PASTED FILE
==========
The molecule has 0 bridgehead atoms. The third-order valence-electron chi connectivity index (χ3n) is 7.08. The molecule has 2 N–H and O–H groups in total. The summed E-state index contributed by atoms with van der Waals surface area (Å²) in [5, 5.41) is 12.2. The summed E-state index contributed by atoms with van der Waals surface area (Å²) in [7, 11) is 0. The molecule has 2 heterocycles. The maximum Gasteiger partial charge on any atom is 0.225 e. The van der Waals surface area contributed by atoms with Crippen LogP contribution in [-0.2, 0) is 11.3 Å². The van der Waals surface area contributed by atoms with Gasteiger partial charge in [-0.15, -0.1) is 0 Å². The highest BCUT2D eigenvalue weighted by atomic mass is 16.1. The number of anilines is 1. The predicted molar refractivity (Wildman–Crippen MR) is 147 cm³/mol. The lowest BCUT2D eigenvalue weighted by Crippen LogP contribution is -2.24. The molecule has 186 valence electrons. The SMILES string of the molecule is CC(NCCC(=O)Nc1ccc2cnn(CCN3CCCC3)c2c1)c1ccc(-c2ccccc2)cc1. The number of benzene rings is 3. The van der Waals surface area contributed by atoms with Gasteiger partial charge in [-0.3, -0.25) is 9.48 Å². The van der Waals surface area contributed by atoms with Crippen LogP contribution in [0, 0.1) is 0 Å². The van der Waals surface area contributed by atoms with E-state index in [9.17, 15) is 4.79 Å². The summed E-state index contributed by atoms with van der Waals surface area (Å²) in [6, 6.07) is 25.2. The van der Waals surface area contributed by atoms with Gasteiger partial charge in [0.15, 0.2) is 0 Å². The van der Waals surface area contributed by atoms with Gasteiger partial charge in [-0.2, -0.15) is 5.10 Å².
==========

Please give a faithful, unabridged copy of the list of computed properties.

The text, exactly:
The molecule has 0 bridgehead atoms. The third-order valence-electron chi connectivity index (χ3n) is 7.08. The molecule has 2 N–H and O–H groups in total. The summed E-state index contributed by atoms with van der Waals surface area (Å²) in [5, 5.41) is 12.2. The summed E-state index contributed by atoms with van der Waals surface area (Å²) in [7, 11) is 0. The molecule has 2 heterocycles. The maximum Gasteiger partial charge on any atom is 0.225 e. The van der Waals surface area contributed by atoms with Crippen LogP contribution in [-0.2, 0) is 11.3 Å². The van der Waals surface area contributed by atoms with Gasteiger partial charge in [-0.15, -0.1) is 0 Å². The highest BCUT2D eigenvalue weighted by atomic mass is 16.1. The number of anilines is 1. The predicted molar refractivity (Wildman–Crippen MR) is 147 cm³/mol. The lowest BCUT2D eigenvalue weighted by Crippen LogP contribution is -2.24. The molecule has 186 valence electrons. The SMILES string of the molecule is CC(NCCC(=O)Nc1ccc2cnn(CCN3CCCC3)c2c1)c1ccc(-c2ccccc2)cc1. The number of benzene rings is 3. The van der Waals surface area contributed by atoms with Gasteiger partial charge in [-0.3, -0.25) is 9.48 Å². The van der Waals surface area contributed by atoms with Crippen LogP contribution in [0, 0.1) is 0 Å². The van der Waals surface area contributed by atoms with E-state index in [9.17, 15) is 4.79 Å². The summed E-state index contributed by atoms with van der Waals surface area (Å²) in [6, 6.07) is 25.2. The van der Waals surface area contributed by atoms with Gasteiger partial charge in [0.15, 0.2) is 0 Å². The van der Waals surface area contributed by atoms with Gasteiger partial charge in [-0.2, -0.15) is 5.10 Å².